It's hard to decide what's more compelling in this marvelous book--the "wow" factor of the mass of new detail on technical support for covert operations, or the "zowie" consideration that it was ever approved by the CIA for publication. In fact, it almost wasn't. DCI George Tenet approved the tentative draft, which his successor, Porter Goss, promptly revoked. In a series of eight letters Goss declared that except for pages 1-34 (all of which discussed old OSS WWII operations) the rest of the 774-page was "inappropriate for public disclosure." Fortunately Goss was ousted and when Michael Hayden came in the Publications Revier Board withdrew the blanket disapproval, niggling only over a few sensitive items. "In the end," says Wallace, "no significant deletions were required from the original."
What a break for intelligence aficianados, for the book, written by a man who as head of the Office of Technical services played a central role for years, is an unprecedented contribution to understanding the role of technology in clandestine operations. It's frankly amazing what detail the co-authors were permitted to print. Wallace makes it startlingly clear that the driving forces in technical development were the need for communications, listening and optical devices, and the capability of operating in Moscow.
All this detail makes for a fun read. Years ago OTS prided itself in developing a microphone in a bullet which could be fired into a tree--and still function. Now, OTS has pioneered face-recognition and iris-scan software, as well as almost totally undetectable embedded chips. The 40,000 documents covertly photographed by Polish General Ryszard Kuklinski, America's best penetration of the Soviet military, could far more securely be transmitted in music or video cd's today. When taking his job Wallace was told that "OTS is America's 'Q,' sort of," a reference to the technical genius in the James Bond films. The "sort of" referred to the fact that unlike in the movies, when OTS gear failed, an agent might end up in prison--or dead!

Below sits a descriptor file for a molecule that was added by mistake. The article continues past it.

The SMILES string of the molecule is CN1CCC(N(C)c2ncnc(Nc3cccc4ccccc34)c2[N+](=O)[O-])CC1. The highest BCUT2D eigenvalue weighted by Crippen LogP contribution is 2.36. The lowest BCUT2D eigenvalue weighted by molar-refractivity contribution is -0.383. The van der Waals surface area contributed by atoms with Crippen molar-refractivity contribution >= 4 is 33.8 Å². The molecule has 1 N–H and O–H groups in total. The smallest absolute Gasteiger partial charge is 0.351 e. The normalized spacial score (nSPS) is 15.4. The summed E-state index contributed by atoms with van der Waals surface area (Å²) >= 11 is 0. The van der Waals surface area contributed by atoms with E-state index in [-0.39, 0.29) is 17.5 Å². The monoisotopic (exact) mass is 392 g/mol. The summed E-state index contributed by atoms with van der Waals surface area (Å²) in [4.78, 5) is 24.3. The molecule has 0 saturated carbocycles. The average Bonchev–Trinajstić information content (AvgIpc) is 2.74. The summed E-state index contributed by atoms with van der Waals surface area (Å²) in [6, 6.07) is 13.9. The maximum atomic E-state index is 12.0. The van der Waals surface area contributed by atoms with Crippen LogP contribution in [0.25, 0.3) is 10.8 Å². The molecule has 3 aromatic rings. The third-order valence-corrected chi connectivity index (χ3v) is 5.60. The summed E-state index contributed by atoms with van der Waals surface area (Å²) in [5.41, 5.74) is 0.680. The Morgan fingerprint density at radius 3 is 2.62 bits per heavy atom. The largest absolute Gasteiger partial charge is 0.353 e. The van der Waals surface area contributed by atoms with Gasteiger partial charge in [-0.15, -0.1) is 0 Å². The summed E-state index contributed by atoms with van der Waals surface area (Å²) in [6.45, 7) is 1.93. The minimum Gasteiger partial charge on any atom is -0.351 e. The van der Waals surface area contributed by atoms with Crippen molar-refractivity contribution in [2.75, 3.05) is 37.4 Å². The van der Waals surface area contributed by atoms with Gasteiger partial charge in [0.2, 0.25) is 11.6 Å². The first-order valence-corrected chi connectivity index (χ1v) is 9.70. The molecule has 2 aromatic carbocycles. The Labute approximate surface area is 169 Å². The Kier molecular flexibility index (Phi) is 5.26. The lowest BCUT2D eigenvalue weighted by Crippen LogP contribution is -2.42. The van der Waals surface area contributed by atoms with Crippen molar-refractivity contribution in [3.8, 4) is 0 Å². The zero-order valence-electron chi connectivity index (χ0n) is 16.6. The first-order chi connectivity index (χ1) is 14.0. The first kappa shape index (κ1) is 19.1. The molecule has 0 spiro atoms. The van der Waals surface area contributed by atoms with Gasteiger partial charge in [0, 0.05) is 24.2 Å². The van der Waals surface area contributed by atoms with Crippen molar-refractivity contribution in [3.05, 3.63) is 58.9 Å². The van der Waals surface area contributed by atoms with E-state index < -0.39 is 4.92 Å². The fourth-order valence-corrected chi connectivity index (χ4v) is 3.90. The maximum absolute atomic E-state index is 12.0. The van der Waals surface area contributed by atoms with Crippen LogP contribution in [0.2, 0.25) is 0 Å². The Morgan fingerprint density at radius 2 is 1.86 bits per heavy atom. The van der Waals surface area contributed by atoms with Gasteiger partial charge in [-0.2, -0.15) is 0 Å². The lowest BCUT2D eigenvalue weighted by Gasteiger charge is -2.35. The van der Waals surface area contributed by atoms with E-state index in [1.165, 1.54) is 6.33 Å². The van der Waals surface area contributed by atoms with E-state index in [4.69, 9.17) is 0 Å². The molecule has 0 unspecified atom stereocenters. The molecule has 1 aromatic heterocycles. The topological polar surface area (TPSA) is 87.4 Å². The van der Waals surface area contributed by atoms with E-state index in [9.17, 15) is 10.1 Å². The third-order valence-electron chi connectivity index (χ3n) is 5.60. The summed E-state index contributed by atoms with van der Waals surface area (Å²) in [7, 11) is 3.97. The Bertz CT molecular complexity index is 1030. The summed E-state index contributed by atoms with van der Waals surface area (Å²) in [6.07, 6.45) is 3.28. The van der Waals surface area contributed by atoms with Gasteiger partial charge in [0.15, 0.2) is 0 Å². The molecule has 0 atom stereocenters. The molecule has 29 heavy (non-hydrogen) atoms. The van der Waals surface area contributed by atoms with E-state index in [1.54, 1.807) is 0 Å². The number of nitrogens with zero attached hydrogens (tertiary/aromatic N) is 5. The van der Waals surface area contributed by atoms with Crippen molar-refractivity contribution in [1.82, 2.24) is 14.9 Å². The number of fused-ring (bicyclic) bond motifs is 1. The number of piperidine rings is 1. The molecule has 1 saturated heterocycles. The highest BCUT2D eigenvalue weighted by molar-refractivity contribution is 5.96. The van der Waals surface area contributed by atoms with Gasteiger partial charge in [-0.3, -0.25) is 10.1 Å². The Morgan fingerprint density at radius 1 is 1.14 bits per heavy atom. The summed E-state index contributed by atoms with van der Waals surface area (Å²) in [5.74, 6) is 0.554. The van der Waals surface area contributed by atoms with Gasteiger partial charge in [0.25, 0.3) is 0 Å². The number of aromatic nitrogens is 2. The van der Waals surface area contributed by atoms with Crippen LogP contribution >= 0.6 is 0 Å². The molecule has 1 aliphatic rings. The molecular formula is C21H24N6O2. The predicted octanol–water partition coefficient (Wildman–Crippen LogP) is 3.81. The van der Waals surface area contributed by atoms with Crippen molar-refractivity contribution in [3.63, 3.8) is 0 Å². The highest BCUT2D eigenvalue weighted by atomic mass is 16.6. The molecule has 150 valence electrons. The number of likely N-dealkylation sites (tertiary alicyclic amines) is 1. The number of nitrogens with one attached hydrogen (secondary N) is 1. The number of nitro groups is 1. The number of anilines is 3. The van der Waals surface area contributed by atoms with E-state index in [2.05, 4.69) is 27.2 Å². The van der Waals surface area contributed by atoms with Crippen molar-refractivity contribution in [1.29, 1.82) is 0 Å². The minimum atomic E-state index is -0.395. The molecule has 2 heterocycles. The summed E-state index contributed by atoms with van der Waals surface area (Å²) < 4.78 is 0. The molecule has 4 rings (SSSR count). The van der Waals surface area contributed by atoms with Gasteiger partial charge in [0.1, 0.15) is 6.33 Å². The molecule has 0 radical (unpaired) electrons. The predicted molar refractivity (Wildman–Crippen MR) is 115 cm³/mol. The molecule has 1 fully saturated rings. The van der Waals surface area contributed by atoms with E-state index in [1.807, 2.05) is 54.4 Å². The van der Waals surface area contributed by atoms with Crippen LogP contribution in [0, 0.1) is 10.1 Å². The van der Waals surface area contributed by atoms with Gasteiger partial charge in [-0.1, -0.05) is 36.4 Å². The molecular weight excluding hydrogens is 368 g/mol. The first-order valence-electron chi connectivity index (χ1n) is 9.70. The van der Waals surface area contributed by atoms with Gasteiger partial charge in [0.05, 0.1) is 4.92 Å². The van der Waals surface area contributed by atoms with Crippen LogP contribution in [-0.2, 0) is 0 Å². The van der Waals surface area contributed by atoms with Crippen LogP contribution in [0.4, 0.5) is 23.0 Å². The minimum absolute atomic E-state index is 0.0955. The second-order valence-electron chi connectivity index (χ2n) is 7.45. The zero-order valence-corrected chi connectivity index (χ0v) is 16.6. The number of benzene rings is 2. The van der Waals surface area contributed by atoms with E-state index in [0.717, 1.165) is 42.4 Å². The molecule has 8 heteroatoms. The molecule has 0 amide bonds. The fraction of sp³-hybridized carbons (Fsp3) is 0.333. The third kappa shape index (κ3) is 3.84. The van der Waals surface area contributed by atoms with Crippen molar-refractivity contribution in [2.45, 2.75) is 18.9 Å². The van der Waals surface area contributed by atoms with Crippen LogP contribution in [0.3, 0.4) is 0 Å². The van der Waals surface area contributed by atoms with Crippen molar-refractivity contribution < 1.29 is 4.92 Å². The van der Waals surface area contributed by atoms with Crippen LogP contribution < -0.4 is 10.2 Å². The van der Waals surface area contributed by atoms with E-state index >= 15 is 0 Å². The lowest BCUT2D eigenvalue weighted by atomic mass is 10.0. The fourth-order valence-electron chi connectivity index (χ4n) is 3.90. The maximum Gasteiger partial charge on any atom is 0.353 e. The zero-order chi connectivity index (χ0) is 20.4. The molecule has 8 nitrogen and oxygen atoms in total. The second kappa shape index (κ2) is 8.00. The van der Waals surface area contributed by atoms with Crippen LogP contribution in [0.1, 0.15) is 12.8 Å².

But gee-whiz technical toys were not the primary reason for OTS success. The key factor was Wallace's insistence that rather than an isolated group of laboratory technicians or scientists, OTS serve as an integral part of clandestine operations. OTS staffers work alongside clandestine case officers in the field, sharing in their most dangerous tasks. In one classic instance, an OTS technician repeatedly descended a manhole in the middle of Moscow to maintain a tap on a major Soviet military communication line. The OTS ethic, said one veteran, is, "We work for the Chief of Station."
A little known aspect of the OTS's technical operations is the cross-fertilization with American industry, a two-way street of benefit to both. In many instances OTS has gone to manufacturers for assistance in solving certain problems. Tit-for-tat, OTS technical breakthroughs are often later incorporated into commercial products. Many Americans would be surprised to hear that OTS lithium battery innovations now power their Blackberry or iPod. Much of the electronic and photo gear at Radio Shack and Best Buy originated in OTS laboratories. One Soviet KGB chief asked in despair how the KGB could begin to compete technologically with an OTS working so intimately with American industry.
Experience demonstrates that technology is an open-ended competition. The innovative KGB microphone in the American seal in the US embassy is an embarrassing example. The KGB surprised OTS with its ability to decode white noise in subcarrier signals on IF transmissions. In fact, the entire field is in the throes of a digitally-determined revolution. Agents are able to conceal information in blogs or chat sites; everywhere there's exponential acceleration in information processing, with even some of the smaller intelligence services like Cuba getting into the act.
The good news is that the OTS contribution to espionage is now firmly established. Congress recognizes its value; budgets have gone up steeply. CIA case officers around the world value the OTS contribution. One veteran Moscow case officer noted that it was only due to OTS that "we in Soviet operations eventually won the intelligence war against the KGB in Moscow." Powerful praise, indeed.
Bruce van Voorst, former National Security Correspondent for Newsweek and Time Magazines.